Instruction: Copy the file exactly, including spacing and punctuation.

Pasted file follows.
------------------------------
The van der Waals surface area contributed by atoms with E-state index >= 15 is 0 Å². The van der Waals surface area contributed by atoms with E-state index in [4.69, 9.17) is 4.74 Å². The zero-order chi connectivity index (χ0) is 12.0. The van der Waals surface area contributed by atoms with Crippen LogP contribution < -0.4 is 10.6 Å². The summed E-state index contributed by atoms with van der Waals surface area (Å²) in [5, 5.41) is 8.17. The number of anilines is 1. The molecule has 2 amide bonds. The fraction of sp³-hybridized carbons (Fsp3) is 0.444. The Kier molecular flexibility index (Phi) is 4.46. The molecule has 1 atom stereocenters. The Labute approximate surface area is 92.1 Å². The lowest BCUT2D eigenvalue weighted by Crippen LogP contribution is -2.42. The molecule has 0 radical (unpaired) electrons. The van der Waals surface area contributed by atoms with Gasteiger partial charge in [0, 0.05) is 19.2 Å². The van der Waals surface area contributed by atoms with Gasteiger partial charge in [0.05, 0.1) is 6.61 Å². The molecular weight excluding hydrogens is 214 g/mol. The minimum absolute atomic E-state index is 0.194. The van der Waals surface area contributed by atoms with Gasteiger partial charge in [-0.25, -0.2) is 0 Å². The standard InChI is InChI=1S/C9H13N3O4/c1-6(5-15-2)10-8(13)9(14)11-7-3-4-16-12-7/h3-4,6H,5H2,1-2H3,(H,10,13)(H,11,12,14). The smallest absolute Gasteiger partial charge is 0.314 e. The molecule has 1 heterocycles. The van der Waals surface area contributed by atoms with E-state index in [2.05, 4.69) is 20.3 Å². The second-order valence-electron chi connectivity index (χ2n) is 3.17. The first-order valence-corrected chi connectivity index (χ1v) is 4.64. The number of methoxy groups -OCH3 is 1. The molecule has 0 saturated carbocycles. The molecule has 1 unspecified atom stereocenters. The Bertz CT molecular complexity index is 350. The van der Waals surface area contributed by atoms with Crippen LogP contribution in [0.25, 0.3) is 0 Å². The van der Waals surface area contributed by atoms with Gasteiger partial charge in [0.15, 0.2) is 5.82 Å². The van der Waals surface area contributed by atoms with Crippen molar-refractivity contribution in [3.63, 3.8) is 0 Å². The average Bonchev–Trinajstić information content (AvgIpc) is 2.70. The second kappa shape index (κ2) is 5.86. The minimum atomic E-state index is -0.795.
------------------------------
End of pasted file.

The van der Waals surface area contributed by atoms with E-state index >= 15 is 0 Å². The van der Waals surface area contributed by atoms with E-state index in [4.69, 9.17) is 4.74 Å². The zero-order chi connectivity index (χ0) is 12.0. The van der Waals surface area contributed by atoms with Crippen LogP contribution < -0.4 is 10.6 Å². The summed E-state index contributed by atoms with van der Waals surface area (Å²) in [5, 5.41) is 8.17. The number of anilines is 1. The molecule has 2 amide bonds. The fraction of sp³-hybridized carbons (Fsp3) is 0.444. The Kier molecular flexibility index (Phi) is 4.46. The molecule has 1 atom stereocenters. The Labute approximate surface area is 92.1 Å². The lowest BCUT2D eigenvalue weighted by Crippen LogP contribution is -2.42. The molecule has 0 radical (unpaired) electrons. The van der Waals surface area contributed by atoms with Gasteiger partial charge in [0, 0.05) is 19.2 Å². The van der Waals surface area contributed by atoms with Gasteiger partial charge in [0.05, 0.1) is 6.61 Å². The molecular weight excluding hydrogens is 214 g/mol. The minimum absolute atomic E-state index is 0.194. The van der Waals surface area contributed by atoms with Gasteiger partial charge in [-0.25, -0.2) is 0 Å². The standard InChI is InChI=1S/C9H13N3O4/c1-6(5-15-2)10-8(13)9(14)11-7-3-4-16-12-7/h3-4,6H,5H2,1-2H3,(H,10,13)(H,11,12,14). The smallest absolute Gasteiger partial charge is 0.314 e. The molecule has 1 heterocycles. The van der Waals surface area contributed by atoms with E-state index in [2.05, 4.69) is 20.3 Å². The second-order valence-electron chi connectivity index (χ2n) is 3.17. The first-order valence-corrected chi connectivity index (χ1v) is 4.64. The number of methoxy groups -OCH3 is 1. The molecule has 0 saturated carbocycles. The molecule has 1 unspecified atom stereocenters. The Bertz CT molecular complexity index is 350. The van der Waals surface area contributed by atoms with Crippen LogP contribution in [0.25, 0.3) is 0 Å². The van der Waals surface area contributed by atoms with Gasteiger partial charge in [0.15, 0.2) is 5.82 Å². The van der Waals surface area contributed by atoms with Crippen molar-refractivity contribution in [3.63, 3.8) is 0 Å². The average Bonchev–Trinajstić information content (AvgIpc) is 2.70. The second kappa shape index (κ2) is 5.86. The minimum atomic E-state index is -0.795.